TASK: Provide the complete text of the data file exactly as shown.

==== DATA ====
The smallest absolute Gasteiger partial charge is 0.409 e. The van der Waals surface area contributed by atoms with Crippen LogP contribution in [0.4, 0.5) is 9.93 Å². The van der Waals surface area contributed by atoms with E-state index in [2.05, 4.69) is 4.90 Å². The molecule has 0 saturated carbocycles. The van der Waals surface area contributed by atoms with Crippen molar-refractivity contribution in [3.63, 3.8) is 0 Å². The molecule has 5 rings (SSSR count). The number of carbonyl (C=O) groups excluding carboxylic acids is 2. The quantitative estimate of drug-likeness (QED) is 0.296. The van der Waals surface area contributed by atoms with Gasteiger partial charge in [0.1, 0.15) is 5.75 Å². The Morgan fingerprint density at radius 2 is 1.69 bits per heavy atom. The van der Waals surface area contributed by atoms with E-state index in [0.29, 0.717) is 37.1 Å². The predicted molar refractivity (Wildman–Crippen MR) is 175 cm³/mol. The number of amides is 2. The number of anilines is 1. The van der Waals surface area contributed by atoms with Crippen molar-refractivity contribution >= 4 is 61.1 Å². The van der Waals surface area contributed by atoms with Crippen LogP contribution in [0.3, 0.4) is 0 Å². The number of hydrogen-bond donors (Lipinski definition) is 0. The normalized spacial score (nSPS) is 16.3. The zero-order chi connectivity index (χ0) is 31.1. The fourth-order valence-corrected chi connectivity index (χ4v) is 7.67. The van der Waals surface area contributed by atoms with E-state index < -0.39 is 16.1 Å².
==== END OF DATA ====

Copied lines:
The smallest absolute Gasteiger partial charge is 0.409 e. The van der Waals surface area contributed by atoms with Crippen LogP contribution in [0.4, 0.5) is 9.93 Å². The van der Waals surface area contributed by atoms with E-state index in [2.05, 4.69) is 4.90 Å². The molecule has 0 saturated carbocycles. The van der Waals surface area contributed by atoms with Crippen molar-refractivity contribution in [3.63, 3.8) is 0 Å². The molecule has 5 rings (SSSR count). The number of carbonyl (C=O) groups excluding carboxylic acids is 2. The quantitative estimate of drug-likeness (QED) is 0.296. The van der Waals surface area contributed by atoms with Gasteiger partial charge in [0.1, 0.15) is 5.75 Å². The Morgan fingerprint density at radius 2 is 1.69 bits per heavy atom. The van der Waals surface area contributed by atoms with E-state index in [0.29, 0.717) is 37.1 Å². The predicted molar refractivity (Wildman–Crippen MR) is 175 cm³/mol. The number of amides is 2. The number of anilines is 1. The van der Waals surface area contributed by atoms with Crippen molar-refractivity contribution >= 4 is 61.1 Å². The van der Waals surface area contributed by atoms with Crippen LogP contribution in [0.3, 0.4) is 0 Å². The number of hydrogen-bond donors (Lipinski definition) is 0. The normalized spacial score (nSPS) is 16.3. The zero-order chi connectivity index (χ0) is 31.1. The fourth-order valence-corrected chi connectivity index (χ4v) is 7.67. The van der Waals surface area contributed by atoms with E-state index < -0.39 is 16.1 Å².